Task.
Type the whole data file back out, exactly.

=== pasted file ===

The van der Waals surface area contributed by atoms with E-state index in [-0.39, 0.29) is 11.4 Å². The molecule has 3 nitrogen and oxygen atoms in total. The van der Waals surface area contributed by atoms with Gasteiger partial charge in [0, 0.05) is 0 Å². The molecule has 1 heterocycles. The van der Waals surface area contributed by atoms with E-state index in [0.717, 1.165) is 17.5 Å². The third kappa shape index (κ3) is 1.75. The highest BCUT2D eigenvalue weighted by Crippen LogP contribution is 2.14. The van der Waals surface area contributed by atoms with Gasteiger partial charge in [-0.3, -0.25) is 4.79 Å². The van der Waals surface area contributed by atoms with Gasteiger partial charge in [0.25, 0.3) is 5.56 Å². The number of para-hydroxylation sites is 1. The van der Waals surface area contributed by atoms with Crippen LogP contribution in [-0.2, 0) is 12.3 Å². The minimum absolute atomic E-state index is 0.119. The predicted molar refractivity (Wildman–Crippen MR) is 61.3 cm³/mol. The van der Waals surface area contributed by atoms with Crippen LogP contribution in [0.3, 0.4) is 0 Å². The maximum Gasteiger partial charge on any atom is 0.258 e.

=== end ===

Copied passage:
The van der Waals surface area contributed by atoms with E-state index in [-0.39, 0.29) is 11.4 Å². The molecule has 3 nitrogen and oxygen atoms in total. The van der Waals surface area contributed by atoms with Gasteiger partial charge in [0, 0.05) is 0 Å². The molecule has 1 heterocycles. The van der Waals surface area contributed by atoms with E-state index in [0.717, 1.165) is 17.5 Å². The third kappa shape index (κ3) is 1.75. The highest BCUT2D eigenvalue weighted by Crippen LogP contribution is 2.14. The van der Waals surface area contributed by atoms with Gasteiger partial charge in [-0.3, -0.25) is 4.79 Å². The van der Waals surface area contributed by atoms with Gasteiger partial charge in [0.25, 0.3) is 5.56 Å². The number of para-hydroxylation sites is 1. The van der Waals surface area contributed by atoms with Crippen LogP contribution in [-0.2, 0) is 12.3 Å². The minimum absolute atomic E-state index is 0.119. The predicted molar refractivity (Wildman–Crippen MR) is 61.3 cm³/mol. The van der Waals surface area contributed by atoms with Crippen LogP contribution in [0.3, 0.4) is 0 Å². The maximum Gasteiger partial charge on any atom is 0.258 e.